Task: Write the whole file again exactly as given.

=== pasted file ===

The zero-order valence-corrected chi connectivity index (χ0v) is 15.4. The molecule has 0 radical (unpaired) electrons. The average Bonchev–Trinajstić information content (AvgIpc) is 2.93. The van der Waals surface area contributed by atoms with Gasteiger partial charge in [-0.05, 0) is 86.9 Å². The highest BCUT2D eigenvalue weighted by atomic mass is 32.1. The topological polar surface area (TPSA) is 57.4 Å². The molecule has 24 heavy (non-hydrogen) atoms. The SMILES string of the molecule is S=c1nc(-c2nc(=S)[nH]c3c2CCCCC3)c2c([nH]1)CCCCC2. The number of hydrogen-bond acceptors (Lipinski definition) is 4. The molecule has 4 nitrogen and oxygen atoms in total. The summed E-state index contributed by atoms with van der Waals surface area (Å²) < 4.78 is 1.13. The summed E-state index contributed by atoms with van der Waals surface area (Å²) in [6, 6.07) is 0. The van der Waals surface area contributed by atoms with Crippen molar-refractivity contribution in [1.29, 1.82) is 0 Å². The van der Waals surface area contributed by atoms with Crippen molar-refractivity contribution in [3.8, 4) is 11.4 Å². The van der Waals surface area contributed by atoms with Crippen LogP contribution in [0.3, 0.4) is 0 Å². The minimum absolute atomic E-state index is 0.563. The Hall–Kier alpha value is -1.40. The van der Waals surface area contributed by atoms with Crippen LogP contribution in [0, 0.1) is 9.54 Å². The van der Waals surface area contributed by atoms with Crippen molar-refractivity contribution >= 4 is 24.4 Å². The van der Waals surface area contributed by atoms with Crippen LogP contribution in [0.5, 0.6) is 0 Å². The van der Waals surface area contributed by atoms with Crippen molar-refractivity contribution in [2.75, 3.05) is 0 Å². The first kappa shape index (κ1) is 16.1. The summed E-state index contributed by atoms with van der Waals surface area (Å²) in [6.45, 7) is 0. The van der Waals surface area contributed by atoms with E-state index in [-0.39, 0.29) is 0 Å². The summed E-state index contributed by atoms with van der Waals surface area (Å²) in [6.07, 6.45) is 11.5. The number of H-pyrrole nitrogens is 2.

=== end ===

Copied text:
The zero-order valence-corrected chi connectivity index (χ0v) is 15.4. The molecule has 0 radical (unpaired) electrons. The average Bonchev–Trinajstić information content (AvgIpc) is 2.93. The van der Waals surface area contributed by atoms with Gasteiger partial charge in [-0.05, 0) is 86.9 Å². The highest BCUT2D eigenvalue weighted by atomic mass is 32.1. The topological polar surface area (TPSA) is 57.4 Å². The molecule has 24 heavy (non-hydrogen) atoms. The SMILES string of the molecule is S=c1nc(-c2nc(=S)[nH]c3c2CCCCC3)c2c([nH]1)CCCCC2. The number of hydrogen-bond acceptors (Lipinski definition) is 4. The molecule has 4 nitrogen and oxygen atoms in total. The summed E-state index contributed by atoms with van der Waals surface area (Å²) < 4.78 is 1.13. The summed E-state index contributed by atoms with van der Waals surface area (Å²) in [6, 6.07) is 0. The van der Waals surface area contributed by atoms with Crippen molar-refractivity contribution in [1.29, 1.82) is 0 Å². The van der Waals surface area contributed by atoms with Crippen molar-refractivity contribution in [3.8, 4) is 11.4 Å². The van der Waals surface area contributed by atoms with Crippen LogP contribution in [0.3, 0.4) is 0 Å². The minimum absolute atomic E-state index is 0.563. The Hall–Kier alpha value is -1.40. The van der Waals surface area contributed by atoms with Crippen LogP contribution in [0, 0.1) is 9.54 Å². The van der Waals surface area contributed by atoms with Crippen molar-refractivity contribution >= 4 is 24.4 Å². The van der Waals surface area contributed by atoms with Crippen LogP contribution in [0.5, 0.6) is 0 Å². The van der Waals surface area contributed by atoms with Crippen molar-refractivity contribution in [2.75, 3.05) is 0 Å². The first kappa shape index (κ1) is 16.1. The summed E-state index contributed by atoms with van der Waals surface area (Å²) in [6.45, 7) is 0. The van der Waals surface area contributed by atoms with E-state index in [-0.39, 0.29) is 0 Å². The summed E-state index contributed by atoms with van der Waals surface area (Å²) in [6.07, 6.45) is 11.5. The number of H-pyrrole nitrogens is 2.